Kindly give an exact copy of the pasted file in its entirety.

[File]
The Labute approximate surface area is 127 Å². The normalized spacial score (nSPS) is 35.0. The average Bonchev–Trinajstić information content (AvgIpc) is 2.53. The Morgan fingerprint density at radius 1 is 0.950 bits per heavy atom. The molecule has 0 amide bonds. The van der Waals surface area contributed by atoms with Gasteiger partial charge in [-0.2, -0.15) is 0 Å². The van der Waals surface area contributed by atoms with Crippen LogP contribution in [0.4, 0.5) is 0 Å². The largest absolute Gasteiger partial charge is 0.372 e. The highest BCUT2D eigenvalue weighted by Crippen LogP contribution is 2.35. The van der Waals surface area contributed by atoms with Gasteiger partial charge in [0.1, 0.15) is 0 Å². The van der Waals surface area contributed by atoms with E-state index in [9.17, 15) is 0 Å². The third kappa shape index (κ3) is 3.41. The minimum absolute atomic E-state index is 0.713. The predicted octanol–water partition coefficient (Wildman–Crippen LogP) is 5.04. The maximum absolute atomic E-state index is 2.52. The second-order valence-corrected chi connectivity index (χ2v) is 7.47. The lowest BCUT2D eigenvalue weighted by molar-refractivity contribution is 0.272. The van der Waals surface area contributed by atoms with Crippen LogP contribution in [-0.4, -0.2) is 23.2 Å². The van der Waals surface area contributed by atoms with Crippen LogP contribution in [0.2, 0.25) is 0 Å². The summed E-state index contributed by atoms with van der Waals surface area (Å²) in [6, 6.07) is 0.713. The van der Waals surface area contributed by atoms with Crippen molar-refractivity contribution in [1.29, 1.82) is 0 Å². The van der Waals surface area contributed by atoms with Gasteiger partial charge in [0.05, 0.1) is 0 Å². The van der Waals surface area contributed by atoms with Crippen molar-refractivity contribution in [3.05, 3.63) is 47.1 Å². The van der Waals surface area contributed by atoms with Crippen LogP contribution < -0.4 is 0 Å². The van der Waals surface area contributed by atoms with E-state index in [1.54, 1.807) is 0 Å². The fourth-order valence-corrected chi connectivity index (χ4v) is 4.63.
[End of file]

The Labute approximate surface area is 127 Å². The normalized spacial score (nSPS) is 35.0. The average Bonchev–Trinajstić information content (AvgIpc) is 2.53. The Morgan fingerprint density at radius 1 is 0.950 bits per heavy atom. The molecule has 0 amide bonds. The van der Waals surface area contributed by atoms with Gasteiger partial charge in [-0.2, -0.15) is 0 Å². The van der Waals surface area contributed by atoms with Crippen LogP contribution in [0.4, 0.5) is 0 Å². The largest absolute Gasteiger partial charge is 0.372 e. The highest BCUT2D eigenvalue weighted by Crippen LogP contribution is 2.35. The van der Waals surface area contributed by atoms with Gasteiger partial charge in [0.1, 0.15) is 0 Å². The van der Waals surface area contributed by atoms with E-state index in [9.17, 15) is 0 Å². The third kappa shape index (κ3) is 3.41. The minimum absolute atomic E-state index is 0.713. The predicted octanol–water partition coefficient (Wildman–Crippen LogP) is 5.04. The maximum absolute atomic E-state index is 2.52. The second-order valence-corrected chi connectivity index (χ2v) is 7.47. The lowest BCUT2D eigenvalue weighted by molar-refractivity contribution is 0.272. The van der Waals surface area contributed by atoms with Crippen LogP contribution in [-0.4, -0.2) is 23.2 Å². The van der Waals surface area contributed by atoms with Crippen LogP contribution in [0.2, 0.25) is 0 Å². The summed E-state index contributed by atoms with van der Waals surface area (Å²) in [6, 6.07) is 0.713. The van der Waals surface area contributed by atoms with Crippen molar-refractivity contribution in [1.29, 1.82) is 0 Å². The van der Waals surface area contributed by atoms with Gasteiger partial charge in [0.05, 0.1) is 0 Å². The van der Waals surface area contributed by atoms with Crippen molar-refractivity contribution in [3.05, 3.63) is 47.1 Å². The van der Waals surface area contributed by atoms with Crippen LogP contribution < -0.4 is 0 Å². The van der Waals surface area contributed by atoms with E-state index in [1.54, 1.807) is 0 Å². The fourth-order valence-corrected chi connectivity index (χ4v) is 4.63.